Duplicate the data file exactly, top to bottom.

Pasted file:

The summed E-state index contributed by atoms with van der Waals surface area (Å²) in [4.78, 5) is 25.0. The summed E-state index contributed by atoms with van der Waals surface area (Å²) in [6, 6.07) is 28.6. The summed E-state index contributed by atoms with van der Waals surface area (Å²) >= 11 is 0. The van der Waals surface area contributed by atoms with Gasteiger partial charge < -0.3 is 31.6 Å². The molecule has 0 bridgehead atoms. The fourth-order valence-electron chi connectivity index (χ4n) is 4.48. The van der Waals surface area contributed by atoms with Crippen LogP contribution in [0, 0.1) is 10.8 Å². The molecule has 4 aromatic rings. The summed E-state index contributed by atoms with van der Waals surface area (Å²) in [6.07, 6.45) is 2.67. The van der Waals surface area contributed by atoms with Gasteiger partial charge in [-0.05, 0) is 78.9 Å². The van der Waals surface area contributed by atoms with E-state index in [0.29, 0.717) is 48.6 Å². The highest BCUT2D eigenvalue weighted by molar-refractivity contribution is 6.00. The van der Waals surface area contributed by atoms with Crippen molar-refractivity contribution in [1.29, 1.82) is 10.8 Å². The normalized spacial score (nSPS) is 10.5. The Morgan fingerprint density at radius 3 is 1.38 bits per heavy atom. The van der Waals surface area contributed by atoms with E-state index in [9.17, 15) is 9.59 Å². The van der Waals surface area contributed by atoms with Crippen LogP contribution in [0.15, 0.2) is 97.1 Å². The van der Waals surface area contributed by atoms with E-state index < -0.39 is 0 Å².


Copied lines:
The summed E-state index contributed by atoms with van der Waals surface area (Å²) in [4.78, 5) is 25.0. The summed E-state index contributed by atoms with van der Waals surface area (Å²) in [6, 6.07) is 28.6. The summed E-state index contributed by atoms with van der Waals surface area (Å²) >= 11 is 0. The van der Waals surface area contributed by atoms with Gasteiger partial charge < -0.3 is 31.6 Å². The molecule has 0 bridgehead atoms. The fourth-order valence-electron chi connectivity index (χ4n) is 4.48. The van der Waals surface area contributed by atoms with Crippen LogP contribution in [0, 0.1) is 10.8 Å². The molecule has 4 aromatic rings. The summed E-state index contributed by atoms with van der Waals surface area (Å²) in [6.07, 6.45) is 2.67. The van der Waals surface area contributed by atoms with Gasteiger partial charge in [-0.05, 0) is 78.9 Å². The van der Waals surface area contributed by atoms with E-state index in [0.29, 0.717) is 48.6 Å². The highest BCUT2D eigenvalue weighted by molar-refractivity contribution is 6.00. The van der Waals surface area contributed by atoms with Crippen molar-refractivity contribution in [1.29, 1.82) is 10.8 Å². The normalized spacial score (nSPS) is 10.5. The Morgan fingerprint density at radius 3 is 1.38 bits per heavy atom. The van der Waals surface area contributed by atoms with E-state index in [9.17, 15) is 9.59 Å². The van der Waals surface area contributed by atoms with Crippen LogP contribution in [0.15, 0.2) is 97.1 Å². The van der Waals surface area contributed by atoms with E-state index < -0.39 is 0 Å².